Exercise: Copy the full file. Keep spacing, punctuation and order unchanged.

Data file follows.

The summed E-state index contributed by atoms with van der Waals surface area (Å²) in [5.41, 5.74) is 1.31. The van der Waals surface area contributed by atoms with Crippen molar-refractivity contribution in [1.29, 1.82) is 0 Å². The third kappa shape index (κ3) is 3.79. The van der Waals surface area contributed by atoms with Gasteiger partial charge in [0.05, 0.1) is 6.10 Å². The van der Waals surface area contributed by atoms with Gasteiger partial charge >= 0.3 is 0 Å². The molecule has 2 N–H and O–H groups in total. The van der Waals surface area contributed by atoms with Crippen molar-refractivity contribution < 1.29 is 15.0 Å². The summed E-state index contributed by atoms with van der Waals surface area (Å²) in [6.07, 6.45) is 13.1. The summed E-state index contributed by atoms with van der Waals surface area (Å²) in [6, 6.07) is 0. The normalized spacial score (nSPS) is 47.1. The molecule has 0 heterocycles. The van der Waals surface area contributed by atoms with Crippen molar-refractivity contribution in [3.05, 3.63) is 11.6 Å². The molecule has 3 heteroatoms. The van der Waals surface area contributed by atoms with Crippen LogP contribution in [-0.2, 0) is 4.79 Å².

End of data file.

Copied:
The summed E-state index contributed by atoms with van der Waals surface area (Å²) in [5.41, 5.74) is 1.31. The van der Waals surface area contributed by atoms with Crippen molar-refractivity contribution in [1.29, 1.82) is 0 Å². The third kappa shape index (κ3) is 3.79. The van der Waals surface area contributed by atoms with Gasteiger partial charge in [0.05, 0.1) is 6.10 Å². The van der Waals surface area contributed by atoms with Gasteiger partial charge >= 0.3 is 0 Å². The molecule has 2 N–H and O–H groups in total. The van der Waals surface area contributed by atoms with Crippen molar-refractivity contribution < 1.29 is 15.0 Å². The summed E-state index contributed by atoms with van der Waals surface area (Å²) in [6.07, 6.45) is 13.1. The summed E-state index contributed by atoms with van der Waals surface area (Å²) in [6, 6.07) is 0. The normalized spacial score (nSPS) is 47.1. The molecule has 0 heterocycles. The van der Waals surface area contributed by atoms with Crippen molar-refractivity contribution in [3.05, 3.63) is 11.6 Å². The molecule has 3 heteroatoms. The van der Waals surface area contributed by atoms with Crippen LogP contribution in [-0.2, 0) is 4.79 Å².